In this course we will examine the use of computer systems to aid in game design, drawing upon tools of artificial intelligence and operations research. The effectiveness of video games and virtual worlds depends on a precise interplay between a person’s cognition (an inner environment), the game’s controls (an interface), and a fictional universe (an outer environment); the interplay is concerned with attaining design goals by adapting the inner environment to the outer environment. We will explore the way in which that adaptation of environments in games is brought about, which is the central concern of game design. The exploration will primarily involve the analysis, design, development, and validation of computational models that serve as proxies of inner environments, outer environments, and interfaces to help designers construct artifacts aimed at changing a player’s existing actions into preferred ones.
Introduction to computational modeling of the game design process, including modeling anticipated effects of designs on potential players and constructing virtual environments to elicit particular behaviors.
For students with a primary background in computer science: exposure to theories from other disciplines, including: narrative, linguistics, cognitive psychology, and design.
For students with a primary background in design, social science, or the arts: exposure to representing and reasoning over human-centered design knowledge in artificial intelligence and operations research.
Upon successful completion of this course, a student will be able to:
Discuss fundamental issues and perspectives surrounding the design of video games and virtual worlds.
Understand how utility theory and decision theory can serve as a logical framework for rational choices among designed alternatives.
Identify the body of techniques for modeling how players make optimal and satisficing decisions in game contexts.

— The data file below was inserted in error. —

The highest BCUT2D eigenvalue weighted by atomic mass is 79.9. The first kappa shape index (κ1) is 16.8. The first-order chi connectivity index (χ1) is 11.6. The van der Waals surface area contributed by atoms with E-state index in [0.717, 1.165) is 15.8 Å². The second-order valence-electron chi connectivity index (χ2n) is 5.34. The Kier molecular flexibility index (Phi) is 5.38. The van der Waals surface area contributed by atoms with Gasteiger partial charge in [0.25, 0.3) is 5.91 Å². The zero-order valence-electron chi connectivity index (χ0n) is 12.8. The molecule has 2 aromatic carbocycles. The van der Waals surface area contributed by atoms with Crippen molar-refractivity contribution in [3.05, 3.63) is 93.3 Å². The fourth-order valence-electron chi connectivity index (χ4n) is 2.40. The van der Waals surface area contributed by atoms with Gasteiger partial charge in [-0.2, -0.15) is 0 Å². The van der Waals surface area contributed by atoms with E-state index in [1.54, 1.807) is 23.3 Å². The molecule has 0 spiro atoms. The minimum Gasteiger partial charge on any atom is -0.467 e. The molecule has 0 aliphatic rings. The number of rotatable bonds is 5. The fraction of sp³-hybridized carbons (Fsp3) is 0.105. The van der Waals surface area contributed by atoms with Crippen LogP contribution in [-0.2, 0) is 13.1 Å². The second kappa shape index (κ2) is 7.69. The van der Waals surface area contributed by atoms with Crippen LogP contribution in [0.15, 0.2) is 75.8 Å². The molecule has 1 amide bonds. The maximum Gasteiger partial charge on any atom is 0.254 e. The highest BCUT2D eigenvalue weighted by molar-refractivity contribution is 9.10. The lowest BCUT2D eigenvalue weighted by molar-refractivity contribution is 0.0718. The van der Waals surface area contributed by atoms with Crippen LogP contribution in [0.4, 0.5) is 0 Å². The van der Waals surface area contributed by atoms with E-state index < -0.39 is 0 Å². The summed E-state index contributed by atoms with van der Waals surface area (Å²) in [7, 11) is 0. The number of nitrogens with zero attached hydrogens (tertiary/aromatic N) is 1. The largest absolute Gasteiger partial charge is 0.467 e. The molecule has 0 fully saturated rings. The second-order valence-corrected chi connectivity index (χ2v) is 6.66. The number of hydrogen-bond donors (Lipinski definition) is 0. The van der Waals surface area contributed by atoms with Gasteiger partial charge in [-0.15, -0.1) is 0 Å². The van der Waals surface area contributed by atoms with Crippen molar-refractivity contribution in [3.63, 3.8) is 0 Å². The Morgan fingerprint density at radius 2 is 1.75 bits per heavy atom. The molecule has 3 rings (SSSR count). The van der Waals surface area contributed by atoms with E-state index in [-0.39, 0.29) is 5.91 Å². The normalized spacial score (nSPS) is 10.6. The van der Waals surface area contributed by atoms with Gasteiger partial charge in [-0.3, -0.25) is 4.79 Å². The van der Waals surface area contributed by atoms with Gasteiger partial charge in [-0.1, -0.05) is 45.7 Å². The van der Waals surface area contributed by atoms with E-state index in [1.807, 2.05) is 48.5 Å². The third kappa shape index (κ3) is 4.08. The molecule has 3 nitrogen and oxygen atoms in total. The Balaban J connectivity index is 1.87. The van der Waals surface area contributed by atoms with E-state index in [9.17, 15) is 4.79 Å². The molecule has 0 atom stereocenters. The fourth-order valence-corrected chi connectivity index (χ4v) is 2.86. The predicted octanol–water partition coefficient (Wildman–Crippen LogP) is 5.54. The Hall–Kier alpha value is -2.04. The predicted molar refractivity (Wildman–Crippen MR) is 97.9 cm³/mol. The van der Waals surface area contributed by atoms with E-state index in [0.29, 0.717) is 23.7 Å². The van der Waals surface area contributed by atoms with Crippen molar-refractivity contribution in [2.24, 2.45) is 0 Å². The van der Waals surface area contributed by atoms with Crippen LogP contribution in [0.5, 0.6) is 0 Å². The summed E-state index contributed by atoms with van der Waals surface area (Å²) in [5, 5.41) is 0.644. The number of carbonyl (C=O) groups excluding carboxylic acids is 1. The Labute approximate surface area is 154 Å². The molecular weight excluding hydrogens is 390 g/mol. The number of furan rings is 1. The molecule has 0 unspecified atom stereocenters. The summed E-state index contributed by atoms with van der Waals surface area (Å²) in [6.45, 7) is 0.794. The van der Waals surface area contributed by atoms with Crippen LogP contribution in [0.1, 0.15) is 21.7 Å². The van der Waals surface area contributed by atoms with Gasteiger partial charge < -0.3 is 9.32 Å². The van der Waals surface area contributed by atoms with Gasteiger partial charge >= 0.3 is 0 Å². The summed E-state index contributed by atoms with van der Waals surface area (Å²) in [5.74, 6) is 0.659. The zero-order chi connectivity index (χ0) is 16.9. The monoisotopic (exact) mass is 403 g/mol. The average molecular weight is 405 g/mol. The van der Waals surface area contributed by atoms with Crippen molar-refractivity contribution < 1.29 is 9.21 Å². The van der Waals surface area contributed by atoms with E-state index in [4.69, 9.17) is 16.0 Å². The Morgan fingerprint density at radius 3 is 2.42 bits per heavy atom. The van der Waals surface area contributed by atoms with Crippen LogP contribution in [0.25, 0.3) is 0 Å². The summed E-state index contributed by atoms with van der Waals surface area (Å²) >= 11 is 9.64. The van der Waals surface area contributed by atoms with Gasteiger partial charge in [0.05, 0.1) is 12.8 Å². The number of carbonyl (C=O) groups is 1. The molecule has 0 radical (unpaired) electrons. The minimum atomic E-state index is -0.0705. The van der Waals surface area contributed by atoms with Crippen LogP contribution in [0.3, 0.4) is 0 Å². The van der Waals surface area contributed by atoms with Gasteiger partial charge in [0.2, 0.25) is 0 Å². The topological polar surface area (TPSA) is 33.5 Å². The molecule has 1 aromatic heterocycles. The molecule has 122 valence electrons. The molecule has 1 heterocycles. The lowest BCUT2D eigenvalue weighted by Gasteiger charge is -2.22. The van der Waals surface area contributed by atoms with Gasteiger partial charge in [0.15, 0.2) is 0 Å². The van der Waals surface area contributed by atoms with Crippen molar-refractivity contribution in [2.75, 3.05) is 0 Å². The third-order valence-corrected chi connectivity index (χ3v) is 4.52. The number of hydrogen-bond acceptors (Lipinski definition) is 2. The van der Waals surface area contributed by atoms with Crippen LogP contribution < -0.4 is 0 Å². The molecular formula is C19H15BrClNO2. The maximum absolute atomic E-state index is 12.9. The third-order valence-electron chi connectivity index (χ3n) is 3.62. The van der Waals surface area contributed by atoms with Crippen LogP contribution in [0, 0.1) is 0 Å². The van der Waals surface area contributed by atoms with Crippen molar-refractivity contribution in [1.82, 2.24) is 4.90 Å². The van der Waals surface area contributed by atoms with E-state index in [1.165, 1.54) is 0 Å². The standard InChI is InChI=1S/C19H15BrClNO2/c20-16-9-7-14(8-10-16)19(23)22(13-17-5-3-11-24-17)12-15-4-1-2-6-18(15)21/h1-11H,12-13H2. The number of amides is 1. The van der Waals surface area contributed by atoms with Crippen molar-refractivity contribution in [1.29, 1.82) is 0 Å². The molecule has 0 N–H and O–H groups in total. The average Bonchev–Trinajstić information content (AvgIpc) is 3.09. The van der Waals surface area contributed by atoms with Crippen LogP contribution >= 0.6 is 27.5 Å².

Model how players seek alternatives and outcomes through means-ends reasoning.
Identify opportunities to precisely structure the design of games to elicit specific behaviors from their players.
None, but there will be a term project.
A — 90 - 100%
B — 80 - 89%
C — 70 - 79%
D — 60 - 69%
F — 0 - 59%
Term Project (50%)
Students will be evaluated using a semester-long group project on a topic of their choosing (approved by the instructor). The project is an 8-week student-directed inquiry. By default, a project will consist of building some software that involves the development of novel algorithms relevant to the automated human-centered design and/or evaluation of analog or digital game content based on topics covered in the readings; exceptions will be made for individuals who request to work on a project directly related to their degree that is related to the class content. The 50% is further broken down into the following deliverables:
Project Proposal (15%)
A two-page executive summary of the novel algorithms for the automated human-centered design and/or evaluation of game content, including prior work, proposed approach, potential risks, and options for evaluating the success of your method. Must also include an anticipated breakdown of individual team-member contributions/roles on the project.